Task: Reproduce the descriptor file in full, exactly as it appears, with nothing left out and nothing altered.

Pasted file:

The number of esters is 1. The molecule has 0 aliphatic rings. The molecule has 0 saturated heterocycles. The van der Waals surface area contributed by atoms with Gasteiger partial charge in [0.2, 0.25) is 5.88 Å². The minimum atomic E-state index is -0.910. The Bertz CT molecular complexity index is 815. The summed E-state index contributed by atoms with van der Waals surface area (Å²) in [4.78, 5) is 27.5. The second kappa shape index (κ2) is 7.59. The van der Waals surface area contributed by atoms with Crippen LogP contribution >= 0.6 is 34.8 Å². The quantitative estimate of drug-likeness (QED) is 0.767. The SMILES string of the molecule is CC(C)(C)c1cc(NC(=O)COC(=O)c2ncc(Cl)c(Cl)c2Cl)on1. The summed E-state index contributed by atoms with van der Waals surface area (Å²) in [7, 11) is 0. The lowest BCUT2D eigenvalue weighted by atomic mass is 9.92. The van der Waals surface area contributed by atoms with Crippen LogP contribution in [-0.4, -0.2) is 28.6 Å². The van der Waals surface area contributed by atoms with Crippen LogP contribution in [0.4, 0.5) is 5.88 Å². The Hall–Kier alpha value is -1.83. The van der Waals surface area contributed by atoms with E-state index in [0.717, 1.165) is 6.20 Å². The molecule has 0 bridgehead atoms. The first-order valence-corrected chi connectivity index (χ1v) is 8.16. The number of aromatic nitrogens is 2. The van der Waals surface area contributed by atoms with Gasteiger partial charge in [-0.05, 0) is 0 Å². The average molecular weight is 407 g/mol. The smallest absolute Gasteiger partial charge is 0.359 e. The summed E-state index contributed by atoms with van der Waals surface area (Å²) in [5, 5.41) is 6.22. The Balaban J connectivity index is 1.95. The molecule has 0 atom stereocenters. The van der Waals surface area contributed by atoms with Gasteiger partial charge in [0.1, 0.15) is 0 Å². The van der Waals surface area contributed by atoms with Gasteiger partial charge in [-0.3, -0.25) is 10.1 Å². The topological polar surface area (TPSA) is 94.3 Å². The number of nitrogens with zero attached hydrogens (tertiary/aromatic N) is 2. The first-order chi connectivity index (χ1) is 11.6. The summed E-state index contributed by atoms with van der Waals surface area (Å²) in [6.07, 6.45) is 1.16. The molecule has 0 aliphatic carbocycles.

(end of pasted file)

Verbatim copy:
The number of esters is 1. The molecule has 0 aliphatic rings. The molecule has 0 saturated heterocycles. The van der Waals surface area contributed by atoms with Gasteiger partial charge in [0.2, 0.25) is 5.88 Å². The minimum atomic E-state index is -0.910. The Bertz CT molecular complexity index is 815. The summed E-state index contributed by atoms with van der Waals surface area (Å²) in [4.78, 5) is 27.5. The second kappa shape index (κ2) is 7.59. The van der Waals surface area contributed by atoms with Crippen LogP contribution >= 0.6 is 34.8 Å². The quantitative estimate of drug-likeness (QED) is 0.767. The SMILES string of the molecule is CC(C)(C)c1cc(NC(=O)COC(=O)c2ncc(Cl)c(Cl)c2Cl)on1. The summed E-state index contributed by atoms with van der Waals surface area (Å²) in [7, 11) is 0. The lowest BCUT2D eigenvalue weighted by atomic mass is 9.92. The van der Waals surface area contributed by atoms with Crippen LogP contribution in [-0.4, -0.2) is 28.6 Å². The van der Waals surface area contributed by atoms with Crippen LogP contribution in [0.4, 0.5) is 5.88 Å². The Hall–Kier alpha value is -1.83. The van der Waals surface area contributed by atoms with E-state index in [0.717, 1.165) is 6.20 Å². The molecule has 0 bridgehead atoms. The first-order valence-corrected chi connectivity index (χ1v) is 8.16. The number of aromatic nitrogens is 2. The van der Waals surface area contributed by atoms with Gasteiger partial charge in [-0.05, 0) is 0 Å². The average molecular weight is 407 g/mol. The smallest absolute Gasteiger partial charge is 0.359 e. The summed E-state index contributed by atoms with van der Waals surface area (Å²) in [5, 5.41) is 6.22. The Balaban J connectivity index is 1.95. The molecule has 0 atom stereocenters. The van der Waals surface area contributed by atoms with Gasteiger partial charge in [0.1, 0.15) is 0 Å². The van der Waals surface area contributed by atoms with Gasteiger partial charge in [-0.3, -0.25) is 10.1 Å². The topological polar surface area (TPSA) is 94.3 Å². The number of nitrogens with zero attached hydrogens (tertiary/aromatic N) is 2. The first-order chi connectivity index (χ1) is 11.6. The summed E-state index contributed by atoms with van der Waals surface area (Å²) in [6.07, 6.45) is 1.16. The molecule has 0 aliphatic carbocycles.